Wild Elephant Matriarchs Slept Just Two Hours A Day Or Less In 35-Day Study


Two elephant matriarchs have shocked scientists worldwide with their sleeping patterns. The two supermoms in Botswana's Chobe National Park qualify as insomniacs, sleeping about two hours a day and not in an interrupted slumber.

One would expect the elephants to be exhausted after traveling nearly 19 miles in 10 hours without rest. Not so for these high-stamina creatures who also stayed up for a record 46 straight hours, based on the small study conducted by the UCLA Center for Sleep Research and the nonprofit research group Elephants Without Borders. 

"The elephants were studied for continuous 35 day periods [from a distance]," Jerry Siegel, director of the Center for Sleep Research, told NBC News. "Elephants move with their herd and move very frequently, so animals sleeping a lot would be left behind."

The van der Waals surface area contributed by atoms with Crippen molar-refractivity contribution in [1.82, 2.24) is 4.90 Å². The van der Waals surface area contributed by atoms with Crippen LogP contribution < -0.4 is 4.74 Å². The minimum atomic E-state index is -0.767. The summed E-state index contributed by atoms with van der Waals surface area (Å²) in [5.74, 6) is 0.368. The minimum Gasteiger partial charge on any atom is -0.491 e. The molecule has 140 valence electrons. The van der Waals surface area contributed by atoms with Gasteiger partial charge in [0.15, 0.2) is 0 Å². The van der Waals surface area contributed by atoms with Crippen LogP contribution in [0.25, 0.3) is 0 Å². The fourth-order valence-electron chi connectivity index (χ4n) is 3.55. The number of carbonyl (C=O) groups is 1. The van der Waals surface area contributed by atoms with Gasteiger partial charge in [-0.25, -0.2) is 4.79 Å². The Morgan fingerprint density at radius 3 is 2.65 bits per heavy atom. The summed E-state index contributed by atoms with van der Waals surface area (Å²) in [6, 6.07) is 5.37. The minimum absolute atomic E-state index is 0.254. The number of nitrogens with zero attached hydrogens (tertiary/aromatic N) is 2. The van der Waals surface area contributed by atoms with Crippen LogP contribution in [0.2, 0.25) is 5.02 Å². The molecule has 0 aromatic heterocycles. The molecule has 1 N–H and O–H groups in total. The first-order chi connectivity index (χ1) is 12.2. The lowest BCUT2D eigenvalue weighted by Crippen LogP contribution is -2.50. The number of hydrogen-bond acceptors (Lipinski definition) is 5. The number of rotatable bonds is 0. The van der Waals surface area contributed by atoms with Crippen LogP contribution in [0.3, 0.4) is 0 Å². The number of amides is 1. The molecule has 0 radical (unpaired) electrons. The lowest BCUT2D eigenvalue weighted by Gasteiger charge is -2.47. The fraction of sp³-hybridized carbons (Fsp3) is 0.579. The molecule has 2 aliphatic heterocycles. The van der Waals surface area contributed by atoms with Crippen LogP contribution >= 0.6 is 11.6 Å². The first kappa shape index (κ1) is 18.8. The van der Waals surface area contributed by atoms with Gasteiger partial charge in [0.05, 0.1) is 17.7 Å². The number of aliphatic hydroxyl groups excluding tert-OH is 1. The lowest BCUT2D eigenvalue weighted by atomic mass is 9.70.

The two matriarchs moved their herds over the savanna without sleeping in the same location and without crossing paths. Equipped with GPS trackers and 'actiwatch implants', researchers observed that both matriarchs kept standing for two days straightm napping in short bouts of sleep of about 20 minutes over the course of a night -- or less if she senses poachers or other predators closeby. 

With these amazing observations, the study raised far more questions than it answered. 

"Perhaps elephants in larger family groups sleep longer due to increased protection of having other elephants aware of their surroundings," said Preston Foerder, assistant professor of psychology at the University of Tennessee at Chattanooga. "It's also possible that they take turns sleeping. Elephants are in a fission-fusion social group, meaning that groups tend to split up and come back together."

Josh Plotnik, CEO of Think Elephants International, an organization that studies elephant intelligence, told NBC News that matriarchs are responsible for overseeing all of the herd's decisions about where to go for food and how to avoid predators. That responsibility alone could affect their sleeping patterns. 

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